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University of Tokyo & Swansea University

Academic literary geography today is often explained in terms of aggregation: literature and geography; texts and places; literary studies and human geography. While these X+Y formulations usefully suggest the interdisciplinary range of the field, they less helpfully reinforce the idea that both the subject matter and the practice of literary geography depend on the stitching together of separate things. As a result, contemporary definitions of literary geography typically emphasise intersections and interactions and interdisciplinarity while dodging the question of whether there is an identifiable object of inquiry specific to the field itself. The term ‘interspatiality’ has been designed to cut through this X+Y problem. Merging a geographical definition of ‘spatiality’ (as a way of talking about the social-spatial), and a literary understanding of ‘intertextuality’ (as a way of talking about texts as nodes in relational spatial networks), interspatiality is a way of naming the implied subject focus of much contemporary work in the field: the inseparability of writing, reading and geography. The main theme of this talk on literary geography and interspatiality, then, is the idea that understandings of what literary geography is, does, and can do might usefully be reconfigured by a move away from the current emphasis on the accretion and interaction of separate things and towards a focus on an inhabited world in which the social, the spatial, and the textual are routinely and inextricably fused.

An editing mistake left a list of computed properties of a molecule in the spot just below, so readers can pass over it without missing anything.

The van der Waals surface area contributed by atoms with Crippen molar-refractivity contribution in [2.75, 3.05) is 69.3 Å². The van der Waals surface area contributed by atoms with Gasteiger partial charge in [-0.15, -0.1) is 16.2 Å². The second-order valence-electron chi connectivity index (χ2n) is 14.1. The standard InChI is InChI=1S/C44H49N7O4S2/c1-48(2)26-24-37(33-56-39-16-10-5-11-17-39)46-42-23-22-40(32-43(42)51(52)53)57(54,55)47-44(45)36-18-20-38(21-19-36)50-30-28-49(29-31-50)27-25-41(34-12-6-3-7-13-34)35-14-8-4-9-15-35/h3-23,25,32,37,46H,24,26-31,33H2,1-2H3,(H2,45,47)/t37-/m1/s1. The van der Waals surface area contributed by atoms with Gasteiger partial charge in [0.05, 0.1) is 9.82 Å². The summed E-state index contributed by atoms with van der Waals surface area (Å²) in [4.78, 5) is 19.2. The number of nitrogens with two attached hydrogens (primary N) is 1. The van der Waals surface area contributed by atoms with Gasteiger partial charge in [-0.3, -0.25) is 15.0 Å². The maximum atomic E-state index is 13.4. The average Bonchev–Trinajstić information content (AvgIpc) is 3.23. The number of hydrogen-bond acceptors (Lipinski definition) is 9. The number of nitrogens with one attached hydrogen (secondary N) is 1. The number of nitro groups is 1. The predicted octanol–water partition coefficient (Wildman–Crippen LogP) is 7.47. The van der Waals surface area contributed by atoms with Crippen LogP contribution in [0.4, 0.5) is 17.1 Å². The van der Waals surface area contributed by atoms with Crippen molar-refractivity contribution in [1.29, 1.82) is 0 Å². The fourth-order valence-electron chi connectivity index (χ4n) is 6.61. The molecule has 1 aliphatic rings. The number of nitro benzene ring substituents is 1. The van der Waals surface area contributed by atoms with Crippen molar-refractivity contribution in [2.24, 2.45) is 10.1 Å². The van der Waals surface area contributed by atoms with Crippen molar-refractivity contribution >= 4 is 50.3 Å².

Sheila Hones is a literary geographer, a professor emerita of The University of Tokyo, and an honorary research fellow at Swansea University. She is one of the editors of the online journal, Literary Geographies, and co-editor for the book series, Literary Geography: Theory and Practice (University of Wales Press). She is the author of Literary Geographies: Narrative Space in Let the Great World Spin (2014) and Literary Geography (2021, Routledge New Critical Idiom). Her next book, Interspatiality: Inhabiting Literary Geography, will be published in 2024.



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